Deputy Senate President Ovie Omo-Agege has said that work on altering the constitution will commence after the Sallah break.
Senator Omo-Agege, who chairs the Senate Committee on Review of the 1999 Constitution, disclosed this when two groups – Women Education Advocacy and Development Initiative (WEADI) and League of Women Voters of Nigeria (NILOWV) – paid him courtesy visits in Abuja.
- Constitution Review C’ttee: Ploy to blunt clamour for restructuring?
- Nigeria needs a new constitution, says Obasanjo
He stated that rights of women and the girl-child would be protected in the exercise.
He added that his committee would take into account experiences from other African countries.
“Immediately after the Sallah, we are going to hit the ground running with constitution review exercise. And there are a lot of bills dealing with women rights advancement.
“We will take the Ugandan and Rwandan experiences into account to see how we can meet up with the agitation of our women in the constitution review exercise,” he stated.
‘Sexual harassment bill not targeted at lecturers’
Meanwhile, Senator Omo-Agege had said that Sexual Harassment Bill recently passed by the Senate was not targeted at lecturers in higher institutions of learning.
He said the bill was to flush out the few bad eggs tarnishing the image of their colleagues.
The lawmaker regretted that few educators were soiling the image of their colleagues, majority of whom he described as “decent”.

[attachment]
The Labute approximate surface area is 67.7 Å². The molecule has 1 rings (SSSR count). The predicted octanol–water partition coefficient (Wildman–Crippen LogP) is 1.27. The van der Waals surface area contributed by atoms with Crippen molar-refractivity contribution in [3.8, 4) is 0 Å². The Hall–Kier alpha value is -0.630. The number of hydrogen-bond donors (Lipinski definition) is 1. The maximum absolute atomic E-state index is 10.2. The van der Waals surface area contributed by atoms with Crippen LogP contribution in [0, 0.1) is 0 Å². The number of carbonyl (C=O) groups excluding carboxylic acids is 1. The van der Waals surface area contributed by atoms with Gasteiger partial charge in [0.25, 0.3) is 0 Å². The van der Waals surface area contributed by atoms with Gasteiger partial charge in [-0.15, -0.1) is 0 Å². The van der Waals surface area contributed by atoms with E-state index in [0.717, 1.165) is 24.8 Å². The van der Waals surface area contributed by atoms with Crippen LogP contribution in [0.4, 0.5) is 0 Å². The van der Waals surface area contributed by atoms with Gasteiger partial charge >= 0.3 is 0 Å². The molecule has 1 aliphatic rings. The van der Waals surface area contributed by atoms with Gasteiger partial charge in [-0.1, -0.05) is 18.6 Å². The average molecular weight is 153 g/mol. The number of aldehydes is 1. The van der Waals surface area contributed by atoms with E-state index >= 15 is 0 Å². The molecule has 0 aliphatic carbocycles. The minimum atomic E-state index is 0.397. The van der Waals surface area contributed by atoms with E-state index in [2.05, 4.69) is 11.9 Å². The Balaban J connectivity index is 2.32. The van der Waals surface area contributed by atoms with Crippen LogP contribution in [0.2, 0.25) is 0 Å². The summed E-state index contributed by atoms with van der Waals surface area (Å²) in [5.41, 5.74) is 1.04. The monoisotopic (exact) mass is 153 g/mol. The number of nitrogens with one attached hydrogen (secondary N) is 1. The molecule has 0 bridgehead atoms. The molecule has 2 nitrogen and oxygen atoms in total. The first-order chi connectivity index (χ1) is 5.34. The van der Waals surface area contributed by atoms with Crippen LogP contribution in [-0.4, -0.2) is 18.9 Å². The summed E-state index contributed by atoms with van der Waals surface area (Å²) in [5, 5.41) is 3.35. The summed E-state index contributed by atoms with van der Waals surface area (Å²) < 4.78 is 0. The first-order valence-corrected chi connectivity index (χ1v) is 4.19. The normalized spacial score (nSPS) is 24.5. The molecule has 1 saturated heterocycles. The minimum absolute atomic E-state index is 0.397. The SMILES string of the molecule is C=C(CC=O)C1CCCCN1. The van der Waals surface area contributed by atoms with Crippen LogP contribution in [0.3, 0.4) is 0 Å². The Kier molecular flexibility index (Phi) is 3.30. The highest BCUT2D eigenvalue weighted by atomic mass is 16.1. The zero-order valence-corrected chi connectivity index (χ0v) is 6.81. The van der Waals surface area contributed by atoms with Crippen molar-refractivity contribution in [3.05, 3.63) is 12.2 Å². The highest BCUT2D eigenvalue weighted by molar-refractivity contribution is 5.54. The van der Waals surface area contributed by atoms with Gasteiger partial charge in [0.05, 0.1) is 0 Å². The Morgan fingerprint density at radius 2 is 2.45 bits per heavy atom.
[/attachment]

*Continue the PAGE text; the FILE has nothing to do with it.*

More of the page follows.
He said: “This bill is not targeted at our lecturers in tertiary institutions. To the extent that it is targeted at anybody, it is targeted at the errant few, the few predators in their midst. And we have them everywhere.
“So, this bill is targeted at the very insignificant few who cause most of these atrocities and we have decided that we should put a stop to it. I am sure that even most of these lecturers know that they are not the target.”
He expressed optimism that given the level of overwhelming support from the Presidency, it would get presidential assent once it receives concurrence from the House of Representatives.
The Bill to Prevent, Prohibit and Redress Sexual Harassment of Students in Tertiary Educational Institutions, 2020, which was passed by the Senate at its sitting on July 7, 2020, prohibits sexual harassment of students in tertiary institutions and prescribes jail term ranging from two to 14 years for various degrees of offences.
Sponsored by the Deputy President of the Senate and co-sponsored by 106 lawmakers, the proposed legislation also prescribes N5 million fine for offenders.
When signed into law, any educator who whistles or winks at a student or makes sexually-complimentary or uncomplimentary remarks about a student’s physique would be liable to two years imprisonment or a fine of N1 million, if found guilty.